Katherine of Aragon died on the 7th of January, 1536 at Kimbolton. *“Her final crusade was over”. But in reality, it was only beginning. Katherine made arrangements days before, writing to Chapuys a list to give to the King. In it, she asked that her servants wages be paid and she be buried somewhere according to her station. None of these demands were met, and neither were her last when she wrote on that morning, hours before her death the following letter:
“My most dear lord, king and husband,
The hour of my death now drawing, on the tender love I owe you forceth me, my case being such, to command myself to you, and to put you in remembrance with a few words of the health and safeguard of your soul which you ought to prefer before all worldly matters, and before the care and pampering of your body, for the which you have cast me into many miseries and yourself into many troubles.
For my part, I pardon you everything, and I wish to devoutly pray God that He will pardon you also. For the rest, I commend unto you our daughter Mary, beseeching you to be a good father unto her, as I have heretofore desired. I entreat you also, on behalf of my maids, to give them marriage portions, which is not much, they being but three. For all my other servants I solicit the wages due them, and a year more, lest they be unprovided for.
Lastly, I make this vow, that mine eyes desire you above all things.”
There is some speculation that she could not have written the entire letter given that she was too weak, and given her ailments this seems entirely plausible. In fact the original letter has been lost and only one copy remains which first appears in Polydore Vergil’s, acclaimed Tudor chronicler, Anglica Historia (History of England dating from the pre-Norman times to the present Tudor era). The other arguments supporting this, is in the way he wrote about Queen Katherine. She is the “worthy queen” and deserving of all “sympathy” and the “object of such pure and earnest benevolence.” Given Katherine of Aragon’s eloquence however, it is possible that both schools of thought, that she wrote it or dictated it to her chaplain and confessor, and Vergil adding elements of his own to make the queen’s passing sound more tragic, are both true.
This does not diminish Katherine’s last words. On the contrary. It speaks volumeS of her as a person and the fame Katherine had accumulated over the years, how she had made herself loved, feared and respected -not only by her husband’s adoptive family (his sister Mary and her children), but by all the English people -who still saw her as their Queen of Hearts. Katherine had come to England with great expectations and big shoes to fill, but when she lost her husband, everyone expected her to crumble and to accept the settlement that King Henry VII proposed to her or return to her parents’ home country, awaiting another marriage. But Katherine made her own destiny, aided by her parents and using all her cunning and wit, she made herself a desirable bride to Henry Tudor. And it wasn’t just her looks that charmed him but her regal manner and her sweet wit.
Katherine was buried weeks later with the full honors corresponding to a Princess Dowager, not a Queen as she’d hoped to. Mary was not allowed to attend the funeral, in her stead, her cousins Eleanor and Frances went, the eldest (Frances) acting as her chief mourner. She rests in St. Petersborough Cathedral.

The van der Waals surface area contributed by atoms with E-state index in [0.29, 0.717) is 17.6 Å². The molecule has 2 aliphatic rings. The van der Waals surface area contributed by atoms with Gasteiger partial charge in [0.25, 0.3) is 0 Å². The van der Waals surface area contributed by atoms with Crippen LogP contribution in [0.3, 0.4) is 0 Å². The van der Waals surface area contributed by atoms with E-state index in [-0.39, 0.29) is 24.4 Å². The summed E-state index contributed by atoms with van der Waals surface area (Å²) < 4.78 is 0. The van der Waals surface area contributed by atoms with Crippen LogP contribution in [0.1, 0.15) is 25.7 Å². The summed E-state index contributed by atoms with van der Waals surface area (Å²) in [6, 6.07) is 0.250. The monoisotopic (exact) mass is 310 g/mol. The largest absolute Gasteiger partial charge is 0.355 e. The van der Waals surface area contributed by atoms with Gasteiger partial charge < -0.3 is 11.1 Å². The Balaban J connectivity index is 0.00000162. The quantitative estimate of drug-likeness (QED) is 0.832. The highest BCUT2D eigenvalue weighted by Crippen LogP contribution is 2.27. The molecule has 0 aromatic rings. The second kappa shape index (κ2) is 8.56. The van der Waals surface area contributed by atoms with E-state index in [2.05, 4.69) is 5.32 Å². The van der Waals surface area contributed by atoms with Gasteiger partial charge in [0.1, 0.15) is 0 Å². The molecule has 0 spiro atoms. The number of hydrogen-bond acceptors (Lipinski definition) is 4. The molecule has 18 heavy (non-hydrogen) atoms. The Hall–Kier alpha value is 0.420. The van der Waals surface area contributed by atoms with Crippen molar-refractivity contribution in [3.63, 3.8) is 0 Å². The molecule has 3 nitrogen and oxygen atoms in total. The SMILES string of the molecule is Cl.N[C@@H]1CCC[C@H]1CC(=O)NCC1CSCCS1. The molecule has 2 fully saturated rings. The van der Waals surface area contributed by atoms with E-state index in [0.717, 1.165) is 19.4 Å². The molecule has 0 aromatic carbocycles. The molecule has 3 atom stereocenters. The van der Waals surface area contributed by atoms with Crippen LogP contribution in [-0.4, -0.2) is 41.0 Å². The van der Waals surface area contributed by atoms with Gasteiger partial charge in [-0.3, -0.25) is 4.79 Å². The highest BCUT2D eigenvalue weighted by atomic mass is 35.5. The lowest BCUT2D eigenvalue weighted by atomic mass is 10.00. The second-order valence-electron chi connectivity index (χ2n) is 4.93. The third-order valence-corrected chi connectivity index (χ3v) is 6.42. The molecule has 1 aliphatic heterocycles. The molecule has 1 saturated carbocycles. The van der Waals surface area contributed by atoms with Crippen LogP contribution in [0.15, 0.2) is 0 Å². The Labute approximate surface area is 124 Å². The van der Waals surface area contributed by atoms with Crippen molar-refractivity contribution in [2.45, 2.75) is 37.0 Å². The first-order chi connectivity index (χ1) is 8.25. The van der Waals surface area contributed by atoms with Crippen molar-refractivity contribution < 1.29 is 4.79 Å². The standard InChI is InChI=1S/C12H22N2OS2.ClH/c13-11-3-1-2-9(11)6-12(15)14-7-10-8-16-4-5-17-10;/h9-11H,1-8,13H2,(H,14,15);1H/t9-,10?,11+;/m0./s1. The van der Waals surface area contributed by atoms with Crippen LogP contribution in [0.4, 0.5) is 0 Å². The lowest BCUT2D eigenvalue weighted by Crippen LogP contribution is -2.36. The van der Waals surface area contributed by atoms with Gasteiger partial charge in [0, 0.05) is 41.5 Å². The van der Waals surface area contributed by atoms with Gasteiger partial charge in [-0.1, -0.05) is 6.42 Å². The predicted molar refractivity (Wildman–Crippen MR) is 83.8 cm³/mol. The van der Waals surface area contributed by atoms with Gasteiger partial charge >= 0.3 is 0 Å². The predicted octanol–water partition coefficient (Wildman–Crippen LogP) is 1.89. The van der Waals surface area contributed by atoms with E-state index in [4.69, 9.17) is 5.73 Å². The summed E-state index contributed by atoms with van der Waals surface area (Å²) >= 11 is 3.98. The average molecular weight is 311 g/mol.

Many forget that Katherine was not only Henry VIII’s first wife but also his Regent and the one whom he was married to the longest and who in spite of what Hollywood continues to say of her and many historical fiction, a progressive thinker for her age. As the rest of the wives, she was very much the product of her times, but she was nonetheless one of the best educated women of her times. Her mother who did not have the benefit of being as educated as she would have wished to (learning Latin later in life, something she always regretted), made sure her daughters didn’t lack anything and indeed, they were educated as princes.
So thus ended the life of one of the most educated women in Western Europe, who paved the way for other educated women, including two of her successors Anne Boleyn and Katherine Parr.
In spite of her pleas, Henry showed no regrets or remorse after he was told of her death. That following Sunday on the 9th, dressed in yellow and carrying Elizabeth in his arms, he showed her off to his courtiers as one ‘transported with joy’ wrote one contemporary. Two weeks later he continued to celebrate.
The day following her death, Katherine was laid under a canopy of state before being transported to St. Peterborough Cathedral on January the 28th where she was interred with the honors due to a ‘Princess Dowager of Wales’. Among her mourners were Frances Brandon (Charles Brandon and Mary Tudor’s eldest daughter and a great friend of Mary’s at the time) who acted as her chief mourner, Maria de Salinas and her daughter the new Duchess of Suffolk (Catherine Willoughby), the Countesses of Oxford and Surrey. Representing Henry VIII was Sir William Paulet, Fisher’s replacement as Bishop of Rochester, John Hilsey, preached the homily, speaking against the power of the ‘Bishop of Rome’ and the marriage of Katherine and Henry, insisting that she had never been Queen of England.
- The Six Wives and the Many Mistresses of Henry VIII by Amy Licence
- Six Wives of Henry VIII by Antonia Fraser
- Six Wives of Henry VIII by David Starkey
- Sister Queens: The Noble and Tragic Lives of Katherine of Aragon and Juana, Queen of Castile by Julia Fox*
- Katherine of Aragon by Patrick Williams
- Tudor: Passion. Manipulation. Murder by Leanda de Lisle